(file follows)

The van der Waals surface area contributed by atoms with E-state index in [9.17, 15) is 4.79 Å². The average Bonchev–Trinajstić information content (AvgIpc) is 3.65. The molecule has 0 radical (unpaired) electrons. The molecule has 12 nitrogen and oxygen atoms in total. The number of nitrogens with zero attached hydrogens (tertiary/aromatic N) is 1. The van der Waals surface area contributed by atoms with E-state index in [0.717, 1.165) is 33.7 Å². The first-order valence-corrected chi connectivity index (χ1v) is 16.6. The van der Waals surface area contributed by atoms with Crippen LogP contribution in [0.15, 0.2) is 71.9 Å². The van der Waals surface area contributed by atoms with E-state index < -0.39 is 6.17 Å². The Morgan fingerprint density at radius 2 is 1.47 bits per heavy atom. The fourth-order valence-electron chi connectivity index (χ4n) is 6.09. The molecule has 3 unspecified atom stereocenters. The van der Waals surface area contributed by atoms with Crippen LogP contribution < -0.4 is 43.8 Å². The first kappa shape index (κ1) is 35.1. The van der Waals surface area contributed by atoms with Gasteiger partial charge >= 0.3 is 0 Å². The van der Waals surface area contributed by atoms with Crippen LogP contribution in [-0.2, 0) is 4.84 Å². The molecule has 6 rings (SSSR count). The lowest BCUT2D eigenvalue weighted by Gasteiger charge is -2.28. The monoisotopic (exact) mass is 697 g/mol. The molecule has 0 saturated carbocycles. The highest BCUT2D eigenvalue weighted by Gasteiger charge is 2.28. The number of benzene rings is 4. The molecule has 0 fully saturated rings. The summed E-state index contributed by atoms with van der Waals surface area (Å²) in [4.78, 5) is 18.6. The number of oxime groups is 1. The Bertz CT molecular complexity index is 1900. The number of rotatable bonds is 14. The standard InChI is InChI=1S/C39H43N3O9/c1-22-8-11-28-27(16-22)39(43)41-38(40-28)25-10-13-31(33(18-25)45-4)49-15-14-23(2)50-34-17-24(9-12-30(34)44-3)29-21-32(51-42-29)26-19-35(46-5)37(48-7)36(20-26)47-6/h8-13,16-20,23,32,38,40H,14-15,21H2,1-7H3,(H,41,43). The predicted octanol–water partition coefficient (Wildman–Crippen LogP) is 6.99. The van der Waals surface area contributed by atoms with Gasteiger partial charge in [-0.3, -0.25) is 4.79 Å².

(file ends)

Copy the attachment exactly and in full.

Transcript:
The van der Waals surface area contributed by atoms with E-state index in [9.17, 15) is 4.79 Å². The average Bonchev–Trinajstić information content (AvgIpc) is 3.65. The molecule has 0 radical (unpaired) electrons. The molecule has 12 nitrogen and oxygen atoms in total. The number of nitrogens with zero attached hydrogens (tertiary/aromatic N) is 1. The van der Waals surface area contributed by atoms with E-state index in [0.717, 1.165) is 33.7 Å². The first-order valence-corrected chi connectivity index (χ1v) is 16.6. The van der Waals surface area contributed by atoms with Crippen LogP contribution in [0.15, 0.2) is 71.9 Å². The van der Waals surface area contributed by atoms with E-state index < -0.39 is 6.17 Å². The Morgan fingerprint density at radius 2 is 1.47 bits per heavy atom. The fourth-order valence-electron chi connectivity index (χ4n) is 6.09. The molecule has 3 unspecified atom stereocenters. The van der Waals surface area contributed by atoms with Crippen LogP contribution < -0.4 is 43.8 Å². The first kappa shape index (κ1) is 35.1. The van der Waals surface area contributed by atoms with Gasteiger partial charge >= 0.3 is 0 Å². The van der Waals surface area contributed by atoms with Crippen LogP contribution in [-0.2, 0) is 4.84 Å². The molecule has 6 rings (SSSR count). The lowest BCUT2D eigenvalue weighted by Gasteiger charge is -2.28. The monoisotopic (exact) mass is 697 g/mol. The molecule has 0 saturated carbocycles. The highest BCUT2D eigenvalue weighted by Gasteiger charge is 2.28. The number of benzene rings is 4. The molecule has 0 fully saturated rings. The summed E-state index contributed by atoms with van der Waals surface area (Å²) in [4.78, 5) is 18.6. The number of oxime groups is 1. The Bertz CT molecular complexity index is 1900. The number of rotatable bonds is 14. The standard InChI is InChI=1S/C39H43N3O9/c1-22-8-11-28-27(16-22)39(43)41-38(40-28)25-10-13-31(33(18-25)45-4)49-15-14-23(2)50-34-17-24(9-12-30(34)44-3)29-21-32(51-42-29)26-19-35(46-5)37(48-7)36(20-26)47-6/h8-13,16-20,23,32,38,40H,14-15,21H2,1-7H3,(H,41,43). The predicted octanol–water partition coefficient (Wildman–Crippen LogP) is 6.99. The van der Waals surface area contributed by atoms with Gasteiger partial charge in [-0.3, -0.25) is 4.79 Å².